Deep-sea sampling surveys in Madeira archipelago were undertaken in the scope of two oceanographic expeditions. Isolate MA3_2.13 was obtained from sediment collected at 2300 m depth (32.52188 N 16.96831 W) during the SEDMAR 1/2017 mission, with a Box-Corer. Isolate S07_1.15 was retrieved from a sponge (Demospongiae sp.) collected at 650 m depth (32.64812 N 17.090578 W) during the OOM-2018 campaign, with the ROV LUSO 6000/EMEPC. Cultivable microorganisms from these deep-sea samples were obtained following a protocol specific for Actinobacteria. Briefly, the deep-sea sample that led to the isolation of strain MA3 2.13 was subjected to a pre-treatment that consisted of incubating 1 g of sediment in a water bath at 57 °C for 15 min, while the deep-sea sponge sample from which strain S_071 1.15 was retrieved was macerated and subjected to a pre-treatment consisting in adding (to 1 g of macerated sponge) 1 mL of seawater and 20 mg/L of nalidixic acid, cycloheximide and nystatin and incubating at room temperature for 30 min. After the incubation period, the samples were ten-fold diluted until 10−3 and an aliquot of 100 μl of each dilution was spread over the surface of two selective culture media: M1 agar (composition per liter of seawater: 10 g of soluble starch, 4 g of yeast extract, 2 g of peptone and 17 g of agar) and M4 agar (composition per liter of seawater: 2 g of chitin and 17 g of agar), supplemented with cycloheximide (50 mg L−1), nalidixic acid (50 mg L−1) and nystatin (50 mg L−1). The plates were incubated for up to 6 months at 28 °C. Axenic cultures of each isolate were obtained by repetitive streaking of individual colonies on new agar plates. Each isolate was cryopreserved at −80 °C in 30% (v/v) glycerol. For spore production, Isolates MA3_2.13 and S07_1.15 were grown at 30 ºC on Difco ISP4 solid medium (BD, Franklin Lakes, NJ, USA).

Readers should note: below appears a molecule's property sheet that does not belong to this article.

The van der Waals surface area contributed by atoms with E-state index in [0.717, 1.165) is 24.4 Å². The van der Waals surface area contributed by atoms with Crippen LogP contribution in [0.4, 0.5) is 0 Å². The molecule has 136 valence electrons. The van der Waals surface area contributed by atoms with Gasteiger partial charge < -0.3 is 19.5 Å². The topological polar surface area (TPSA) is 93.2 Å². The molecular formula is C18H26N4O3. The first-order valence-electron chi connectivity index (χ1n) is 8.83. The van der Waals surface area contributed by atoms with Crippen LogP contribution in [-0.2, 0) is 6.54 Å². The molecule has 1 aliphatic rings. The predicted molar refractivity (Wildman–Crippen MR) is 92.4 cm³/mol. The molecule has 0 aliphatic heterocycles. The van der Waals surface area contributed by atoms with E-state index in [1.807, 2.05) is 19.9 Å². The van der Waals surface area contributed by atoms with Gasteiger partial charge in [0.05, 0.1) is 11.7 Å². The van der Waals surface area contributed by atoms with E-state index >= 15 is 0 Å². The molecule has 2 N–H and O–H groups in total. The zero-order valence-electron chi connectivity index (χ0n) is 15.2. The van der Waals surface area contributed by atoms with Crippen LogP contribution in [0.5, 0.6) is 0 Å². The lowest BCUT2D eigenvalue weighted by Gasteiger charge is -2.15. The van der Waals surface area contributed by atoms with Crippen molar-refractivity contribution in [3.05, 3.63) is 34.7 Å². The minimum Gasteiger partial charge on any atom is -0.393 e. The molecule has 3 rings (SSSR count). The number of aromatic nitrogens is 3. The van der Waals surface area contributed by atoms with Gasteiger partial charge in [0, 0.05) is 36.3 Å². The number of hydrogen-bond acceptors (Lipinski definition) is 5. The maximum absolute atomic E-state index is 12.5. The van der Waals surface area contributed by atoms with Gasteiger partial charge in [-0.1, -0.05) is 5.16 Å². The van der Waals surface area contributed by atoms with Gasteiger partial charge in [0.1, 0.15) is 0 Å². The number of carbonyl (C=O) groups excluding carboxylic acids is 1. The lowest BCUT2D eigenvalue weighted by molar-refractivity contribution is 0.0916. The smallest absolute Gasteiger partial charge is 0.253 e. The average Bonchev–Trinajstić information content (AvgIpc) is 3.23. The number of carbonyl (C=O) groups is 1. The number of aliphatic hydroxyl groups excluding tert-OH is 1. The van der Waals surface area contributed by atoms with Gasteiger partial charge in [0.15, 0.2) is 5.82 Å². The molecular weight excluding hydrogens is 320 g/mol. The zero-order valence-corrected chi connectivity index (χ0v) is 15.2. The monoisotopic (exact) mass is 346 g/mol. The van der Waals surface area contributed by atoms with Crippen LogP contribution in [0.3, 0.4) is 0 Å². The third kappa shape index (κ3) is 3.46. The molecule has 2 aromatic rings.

4.2. Genomic DNA Isolation and PCR Amplification

Genomic DNA of both isolates was extracted with the E.Z.N.A.® Bacterial DNA Kit (Omega Bio-Tek, Norcross, GA, USA), following the manufacturer’s instructions with a few modification steps: (i) before starting the extraction protocol, samples were incubated at 95 °C for 10 min, followed by incubation on ice for 10 min; (ii) in the step of lysozyme addition, the samples were incubated at 37 °C for 30 min instead of 10 min as described in the protocol; (iii) in the optional step used for Gram-positive bacteria, two Zirconia beads (2.3 mm diameter) were added together with the glass beads and the samples were vortexed for 10 min; (iv) incubation with proteinase K was performed by addition of a concentrated stock (10 mg mL−1) instead of the solution provided in the kit and was extended up to 2 h (v) the centrifugation speeds described in the kit protocol were increased in all steps from 10,000 g to 13,000 g. 16S rRNA gene was amplified by PCR using the universal primers 27F (5′-GAGTTTGATCCTGGCTCAG-3′) and 1492R (5′-TACGGYTACCTTGTTACGACTT-3′) [57]. The PCR reaction (total volume 10 µL) contained 5 µL of Taq PCR Master Mix (Qiagen, CA, USA), 0.2 µM of each primer and 3 μL of DNA template. The PCR conditions included an initial denaturation at 95 °C for 15 min, followed by 30 cycles of 30 s at 94 °C, 90 s at 48 °C and 90 s at 72 °C; and a final extension at 72 °C for 10 min. Purification and sequencing of the DNA was performed at GenCore platform (I3S—Instituto de Investigação e Inovação em Saúde, Porto, Portugal).